Gardens can be beautiful havens, but the work to get them to that state can be dangerous. Tools designed to break up tough soil can also produce nasty cuts or injuries. Some of the chemicals can be very dangerous. However, with some common sense and dutiful reading of product directions your garden can be a safe place to work.
Tip 1 - Protect your Eyes and Ears
When operating garden and lawn equipment, wear protective glasses or goggles. Wear earplugs or earmuffs when operating noisy equipment.
Tip 2 - Keep all Equipment in Good Working Order
All power equipment should be taken to the shop at the beginning of the season. Gas operated equipment should be winterized at the end of the season. If you hear any weird noises or if power equipment does not seem to be working right, take the equipment to a lawn mower and garden equipment repair shop.
Tip 3 - Protect Your Health
You are the most important item in the garden. Protect your skin with sunscreen. Sunscreen should be applied every two hours. Wear a sun hat. Drink plenty of water to stay hydrated. The clothes should be close-fitting so as not to get caught in any machinery. Wear gardening gloves to prevent blistering and contamination from Poison Ivy or Oak. Make sure you know what Poison Ivy or Oak plants look like, so you can avoid them.
Keep a bar of Fels Naptha Soap and rubbing alcohol handy, in case of Poison Ivy or Oak contact. If your skin does contact a poisonous plant, immediately wash it with Naptha Soap, then treat it with rubbing alcohol.
Tip 4 - Read Directions of all Chemical Products
Read the directions of all the chemical products before you apply them. Read the warnings on the labels before you buy them. You may want to avoid product with heavy warnings. Keep any dangerous chemicals locked away, safe from children and pets.
Tip 5 — Go Organic
Going organic will cut down on the amount of dangerous chemicals you are exposing to your family and pets. Learn as much as you can about effective organic gardening techniques from extension services.
Tip 6 — Don't Overwork Yourself
Get an early start on the garden, so that you can stretch out the work in stages. Start out easy at the beginning of the year, or you may wake up with very sore muscles and may have to spend a couple of days in bed or more.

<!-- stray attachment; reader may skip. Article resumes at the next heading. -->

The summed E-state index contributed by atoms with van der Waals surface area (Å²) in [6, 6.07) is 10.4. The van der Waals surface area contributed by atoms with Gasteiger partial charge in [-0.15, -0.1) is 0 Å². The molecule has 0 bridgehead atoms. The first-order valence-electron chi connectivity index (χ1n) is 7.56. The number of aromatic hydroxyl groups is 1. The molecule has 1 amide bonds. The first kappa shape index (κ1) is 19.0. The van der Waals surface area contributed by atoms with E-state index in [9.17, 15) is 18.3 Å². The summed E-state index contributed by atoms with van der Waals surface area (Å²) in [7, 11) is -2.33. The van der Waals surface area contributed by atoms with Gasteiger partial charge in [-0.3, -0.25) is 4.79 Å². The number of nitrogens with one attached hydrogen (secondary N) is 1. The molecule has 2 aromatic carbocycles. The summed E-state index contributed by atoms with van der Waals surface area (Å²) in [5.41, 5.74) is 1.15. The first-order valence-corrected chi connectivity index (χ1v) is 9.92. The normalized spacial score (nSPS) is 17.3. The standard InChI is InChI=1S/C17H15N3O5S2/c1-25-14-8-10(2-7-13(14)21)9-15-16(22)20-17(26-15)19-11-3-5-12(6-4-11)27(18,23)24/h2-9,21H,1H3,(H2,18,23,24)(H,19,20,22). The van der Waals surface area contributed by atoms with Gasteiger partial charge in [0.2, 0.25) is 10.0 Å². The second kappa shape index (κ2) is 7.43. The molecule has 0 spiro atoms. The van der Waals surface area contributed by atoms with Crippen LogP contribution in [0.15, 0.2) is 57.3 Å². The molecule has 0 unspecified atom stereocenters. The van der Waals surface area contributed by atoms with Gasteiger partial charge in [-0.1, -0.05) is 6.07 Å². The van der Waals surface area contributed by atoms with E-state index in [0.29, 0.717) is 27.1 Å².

Tip 7 — Clear Your Working Path or Area of Obstructions
Before running your lawn mower, clear the lawn of any rocks, toys, twigs, or other debris which can get caught in the blades. The same holds true for any other power equipment. Before working a trimmer or saw, make sure the working path is clear of any thing that could trip you.
Tip 8 — Handle and Store all Equipment and Tools Safely
You don't want to have any tools or equipment left out in the rain. Rusty tools are ineffective tools and are more likely to slip and cause injury when using. If you are caught out in the rain with tools or equipment, make sure you wipe everything down before placing back in a dry protected area.
When using tools, don't place shovels or rakes with blades or prongs face up. You don't want to have yourself or others tripping over tools, turning a day of gardening into a Three Stooges movie.
Don't leave any power equipment running and unattended, especially with children or pets around.
Most of all, use common sense in the garden. Keep things organized and be aware of your surroundings.
Check out the Handy Canadian for a full list of tool and equipment repair professionals to help keep all your tools and equipment in order. Also check out the web site for chemical application professionals. To go even safer, consult HandyCanadian.Com to find master organic gardeners or perma-culture consultants to learn how to better work with nature to create a healthy environment for your family.